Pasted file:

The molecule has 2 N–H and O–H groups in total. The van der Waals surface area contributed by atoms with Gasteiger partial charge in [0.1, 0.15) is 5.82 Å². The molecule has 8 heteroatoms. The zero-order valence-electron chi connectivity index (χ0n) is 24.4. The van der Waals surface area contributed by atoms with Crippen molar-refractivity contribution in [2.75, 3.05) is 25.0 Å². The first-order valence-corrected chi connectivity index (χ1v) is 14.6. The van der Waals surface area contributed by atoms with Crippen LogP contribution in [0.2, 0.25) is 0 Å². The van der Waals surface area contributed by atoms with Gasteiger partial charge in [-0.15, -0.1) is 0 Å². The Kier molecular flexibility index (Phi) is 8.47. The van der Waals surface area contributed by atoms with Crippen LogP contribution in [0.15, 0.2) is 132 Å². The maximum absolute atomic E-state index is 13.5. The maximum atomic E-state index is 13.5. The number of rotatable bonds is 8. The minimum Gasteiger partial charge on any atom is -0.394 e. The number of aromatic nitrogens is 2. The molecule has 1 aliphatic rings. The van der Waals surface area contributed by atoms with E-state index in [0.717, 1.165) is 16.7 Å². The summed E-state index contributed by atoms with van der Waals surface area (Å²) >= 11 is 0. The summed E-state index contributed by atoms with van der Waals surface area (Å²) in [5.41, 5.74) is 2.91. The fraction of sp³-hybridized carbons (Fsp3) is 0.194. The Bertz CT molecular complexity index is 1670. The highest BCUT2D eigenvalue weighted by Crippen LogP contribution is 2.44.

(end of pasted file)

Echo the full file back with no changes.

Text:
The molecule has 2 N–H and O–H groups in total. The van der Waals surface area contributed by atoms with Gasteiger partial charge in [0.1, 0.15) is 5.82 Å². The molecule has 8 heteroatoms. The zero-order valence-electron chi connectivity index (χ0n) is 24.4. The van der Waals surface area contributed by atoms with Crippen molar-refractivity contribution in [2.75, 3.05) is 25.0 Å². The first-order valence-corrected chi connectivity index (χ1v) is 14.6. The van der Waals surface area contributed by atoms with Crippen LogP contribution in [0.2, 0.25) is 0 Å². The van der Waals surface area contributed by atoms with Gasteiger partial charge in [-0.15, -0.1) is 0 Å². The Kier molecular flexibility index (Phi) is 8.47. The van der Waals surface area contributed by atoms with Crippen LogP contribution in [0.15, 0.2) is 132 Å². The maximum absolute atomic E-state index is 13.5. The maximum atomic E-state index is 13.5. The number of rotatable bonds is 8. The minimum Gasteiger partial charge on any atom is -0.394 e. The number of aromatic nitrogens is 2. The molecule has 1 aliphatic rings. The van der Waals surface area contributed by atoms with E-state index in [0.717, 1.165) is 16.7 Å². The summed E-state index contributed by atoms with van der Waals surface area (Å²) >= 11 is 0. The summed E-state index contributed by atoms with van der Waals surface area (Å²) in [5.41, 5.74) is 2.91. The fraction of sp³-hybridized carbons (Fsp3) is 0.194. The Bertz CT molecular complexity index is 1670. The highest BCUT2D eigenvalue weighted by Crippen LogP contribution is 2.44.